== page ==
Image: Global distribution of natural plague foci, March 2016. WHO.int
Plague is a disease that is known for three large pandemics in recent human history; the First Pandemic (6th-8th century Europe and the Middle East, starting with Justinian’s Plague in 541AD), the Second Pandemic (14th-19th century Europe, Northern Africa, the Middle East and Central Asia, starting with the Black Death in 1346), and the Third Pandemic (late 18th-20th century, worldwide). The disease is still widespread today in wildlife rodent populations, especially in the semi-arid deserts and alpine meadows of Central Asia, and in the western United States. In an earlier publication, we looked at the connection between the plague foci of Central Asia, and potential re-introductions of plague into Europe during the second plague pandemic.
In the 19th century, during the time of the Third Pandemic, the cause of plague was discovered to be the bacterium we now call Yersinia pestis, and much of our knowledge about plague, such as the important role of the black rat (Rattus rattus) came from studying outbreaks during that time. That understanding was later on used to try and understand the first two pandemics better.
Yet there are remarkable differences between the pandemics that cannot easily be explained by assuming that the first two pandemics were caused by a similar process as observed in the Third Pandemic. Foremost, the death toll of the initial outbreaks in the first two epidemics was a staggering 30–60% (DeWitte & Kowaleski, 2017) of the population, whereas the Third Pandemic was comparatively mild (CDC.gov, history of plague).
One possible explanation is that plague spread in a different way in the past than it did in the Third Pandemic. From the Third Pandemic, we know that plague can spread rapidly through rat populations, and as the rat population gets depleted their fleas start seeking out other hosts including humans. However, there are alternative routes through which plague can spread without rats. Plague can spread through droplets in the air, as recently witnessed in Madagascar, and is then called pneumonic plague. The disease is also hypothesized to spread from human to human, with ectoparasites like the human flea or body lice as a vector (Hufthammer & Walløe 2013).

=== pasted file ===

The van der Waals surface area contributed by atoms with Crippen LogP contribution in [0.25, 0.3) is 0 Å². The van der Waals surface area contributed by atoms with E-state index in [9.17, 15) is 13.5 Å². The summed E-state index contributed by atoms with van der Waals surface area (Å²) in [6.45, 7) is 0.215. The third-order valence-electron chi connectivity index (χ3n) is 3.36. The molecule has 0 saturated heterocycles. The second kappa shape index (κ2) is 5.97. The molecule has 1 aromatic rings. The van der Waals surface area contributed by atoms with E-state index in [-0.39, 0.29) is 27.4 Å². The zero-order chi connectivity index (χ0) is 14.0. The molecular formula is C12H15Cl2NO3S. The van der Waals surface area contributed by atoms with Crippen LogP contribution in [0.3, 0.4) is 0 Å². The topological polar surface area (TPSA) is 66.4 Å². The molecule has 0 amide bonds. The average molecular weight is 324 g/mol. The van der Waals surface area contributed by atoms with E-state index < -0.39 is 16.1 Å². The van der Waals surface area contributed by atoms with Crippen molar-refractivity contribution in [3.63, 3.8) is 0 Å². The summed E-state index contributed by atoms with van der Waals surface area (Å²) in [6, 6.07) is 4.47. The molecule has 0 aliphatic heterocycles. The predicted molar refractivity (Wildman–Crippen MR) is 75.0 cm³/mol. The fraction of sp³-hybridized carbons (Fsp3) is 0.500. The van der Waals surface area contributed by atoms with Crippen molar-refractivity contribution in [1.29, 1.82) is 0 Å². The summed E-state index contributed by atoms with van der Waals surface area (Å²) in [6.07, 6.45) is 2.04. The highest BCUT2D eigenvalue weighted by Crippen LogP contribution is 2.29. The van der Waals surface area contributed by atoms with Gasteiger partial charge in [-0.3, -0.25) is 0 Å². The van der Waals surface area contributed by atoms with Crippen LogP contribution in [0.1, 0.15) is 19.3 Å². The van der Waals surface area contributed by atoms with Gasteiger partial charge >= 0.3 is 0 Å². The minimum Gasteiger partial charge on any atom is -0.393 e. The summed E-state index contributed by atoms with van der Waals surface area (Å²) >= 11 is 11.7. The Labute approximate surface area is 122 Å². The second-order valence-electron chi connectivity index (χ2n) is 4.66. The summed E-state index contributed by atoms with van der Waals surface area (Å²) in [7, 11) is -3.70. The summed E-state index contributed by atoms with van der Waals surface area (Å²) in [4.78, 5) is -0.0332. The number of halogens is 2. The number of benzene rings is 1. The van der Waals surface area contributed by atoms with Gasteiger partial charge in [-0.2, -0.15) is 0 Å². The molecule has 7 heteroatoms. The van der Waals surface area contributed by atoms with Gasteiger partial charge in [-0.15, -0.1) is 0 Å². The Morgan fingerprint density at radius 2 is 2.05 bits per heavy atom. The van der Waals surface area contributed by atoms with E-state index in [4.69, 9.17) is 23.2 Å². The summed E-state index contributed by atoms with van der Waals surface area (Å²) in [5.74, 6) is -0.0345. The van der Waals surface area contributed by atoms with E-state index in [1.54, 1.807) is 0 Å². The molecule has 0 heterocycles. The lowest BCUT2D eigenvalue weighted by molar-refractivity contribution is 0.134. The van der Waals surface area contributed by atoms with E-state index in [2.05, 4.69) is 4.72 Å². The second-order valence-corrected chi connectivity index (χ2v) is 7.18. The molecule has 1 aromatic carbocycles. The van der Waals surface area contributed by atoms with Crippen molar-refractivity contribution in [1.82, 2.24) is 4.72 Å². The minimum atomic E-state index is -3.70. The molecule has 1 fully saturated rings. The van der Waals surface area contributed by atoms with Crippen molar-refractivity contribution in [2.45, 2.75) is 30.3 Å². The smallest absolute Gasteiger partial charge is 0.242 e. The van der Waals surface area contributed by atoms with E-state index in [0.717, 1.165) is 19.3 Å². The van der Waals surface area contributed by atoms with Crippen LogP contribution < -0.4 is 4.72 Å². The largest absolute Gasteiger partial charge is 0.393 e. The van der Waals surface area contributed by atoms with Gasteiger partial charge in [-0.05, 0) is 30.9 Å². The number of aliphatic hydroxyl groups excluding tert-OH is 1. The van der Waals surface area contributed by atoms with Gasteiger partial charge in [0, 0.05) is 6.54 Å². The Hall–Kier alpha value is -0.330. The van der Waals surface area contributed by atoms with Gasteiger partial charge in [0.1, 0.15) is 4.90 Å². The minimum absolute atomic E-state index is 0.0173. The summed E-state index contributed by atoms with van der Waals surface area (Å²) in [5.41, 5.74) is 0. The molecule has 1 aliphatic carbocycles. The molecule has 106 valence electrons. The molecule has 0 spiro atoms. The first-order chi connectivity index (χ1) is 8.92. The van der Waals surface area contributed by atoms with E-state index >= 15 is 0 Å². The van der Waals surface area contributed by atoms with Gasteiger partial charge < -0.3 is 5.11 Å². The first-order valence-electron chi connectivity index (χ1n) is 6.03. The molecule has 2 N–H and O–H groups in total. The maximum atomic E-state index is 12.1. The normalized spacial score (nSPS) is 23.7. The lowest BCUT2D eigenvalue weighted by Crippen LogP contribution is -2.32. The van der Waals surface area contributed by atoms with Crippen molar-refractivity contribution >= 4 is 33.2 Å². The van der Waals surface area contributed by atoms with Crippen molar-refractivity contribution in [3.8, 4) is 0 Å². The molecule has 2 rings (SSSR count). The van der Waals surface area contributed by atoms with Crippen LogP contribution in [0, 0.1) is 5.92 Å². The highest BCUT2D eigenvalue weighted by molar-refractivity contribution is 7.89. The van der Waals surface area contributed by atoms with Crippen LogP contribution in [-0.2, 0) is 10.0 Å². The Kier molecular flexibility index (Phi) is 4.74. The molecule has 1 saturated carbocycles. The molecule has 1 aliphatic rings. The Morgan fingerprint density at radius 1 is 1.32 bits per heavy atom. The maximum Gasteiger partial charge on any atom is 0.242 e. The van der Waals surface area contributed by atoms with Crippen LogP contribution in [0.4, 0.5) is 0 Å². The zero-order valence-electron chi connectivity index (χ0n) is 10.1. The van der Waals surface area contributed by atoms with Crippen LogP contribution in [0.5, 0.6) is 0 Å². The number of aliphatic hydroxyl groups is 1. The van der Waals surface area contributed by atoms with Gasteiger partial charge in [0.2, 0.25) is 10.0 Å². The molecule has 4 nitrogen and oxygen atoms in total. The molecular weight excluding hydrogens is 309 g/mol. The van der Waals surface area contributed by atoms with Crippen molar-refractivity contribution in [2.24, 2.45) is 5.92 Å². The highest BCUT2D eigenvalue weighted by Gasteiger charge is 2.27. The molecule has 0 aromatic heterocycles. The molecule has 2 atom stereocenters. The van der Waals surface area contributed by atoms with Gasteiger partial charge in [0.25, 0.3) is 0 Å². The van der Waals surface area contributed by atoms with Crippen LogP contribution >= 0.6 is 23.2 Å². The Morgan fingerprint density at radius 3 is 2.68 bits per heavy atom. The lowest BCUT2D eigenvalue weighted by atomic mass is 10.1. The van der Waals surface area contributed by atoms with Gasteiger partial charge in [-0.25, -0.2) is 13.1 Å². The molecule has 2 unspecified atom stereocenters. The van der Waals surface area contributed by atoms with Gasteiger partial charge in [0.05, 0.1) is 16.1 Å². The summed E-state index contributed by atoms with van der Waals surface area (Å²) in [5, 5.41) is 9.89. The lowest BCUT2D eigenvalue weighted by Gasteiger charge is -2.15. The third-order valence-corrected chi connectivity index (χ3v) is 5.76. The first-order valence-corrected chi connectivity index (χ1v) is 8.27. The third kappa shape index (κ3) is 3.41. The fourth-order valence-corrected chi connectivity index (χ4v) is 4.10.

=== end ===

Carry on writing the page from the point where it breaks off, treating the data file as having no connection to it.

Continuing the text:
Our current paper, published in the journal PNAS, is the work of my PhD student Katie R. Dean. She focused on finding out the dominant way in which plague was transmitted within cities during the Second plague pandemic in Europe. We collected high-resolution mortality data from nine historical outbreaks and three modern outbreaks, and tested this dataset on a human ectoparasite model of plague transmission, namely body lice and human fleas, as well as on conventional models for rat-borne and pneumonic plague transmission.
We found that in 7 out of 9 cities, the human ectoparasite model best matched the shape of the mortality curves of plague outbreaks in cities during the Second Pandemic. For the 2 smallest outbreaks, where there is more uncertainty in all models, the human ectoparasite model was once tied with the rat-borne and once tied with the pneumonic plague model (in technical terms, a ΔBIC<10).
Until now, the hypothesis of human ectoparasite transmission has been regarded as highly speculative and was supported only by indirect evidence, like different overall mortality levels between the Second and Third Pandemics, the scarcity of rat bones in archeological digs, and the presence of ancient DNA from louse-borne diseases in a plague victim (Leulmi et al, 2014). While modeling studies are not necessarily decisive, they do offer powerful insights into disease processes where experimental, historical, and archaeological information is lacking, and can serve as a stepping stone for other disciplines to build upon. With our results, we hope to shift some attention away from the rat transmission paradigm and open up new avenues for research (experimental, epidemiological and historical) into human ectoparasites as important vectors in past and current plague epidemics.
Where to next from here? Worldwide there are historians and scientists working on plague, and new, exciting findings are made regularly. The plague group at CEES — the Centre for Ecological and Evolutionary Synthesis, is focused on connecting the ecology and climate-sensitivity of plague to the information that comes from ancient plague DNA recovered from plague victims, the evolution of plague within its natural foci, and applying quantitative biology to historical records of plague outbreaks (some of the past papers here). Hope to share more with you soon!
EU grant: ERC MedPlag 324249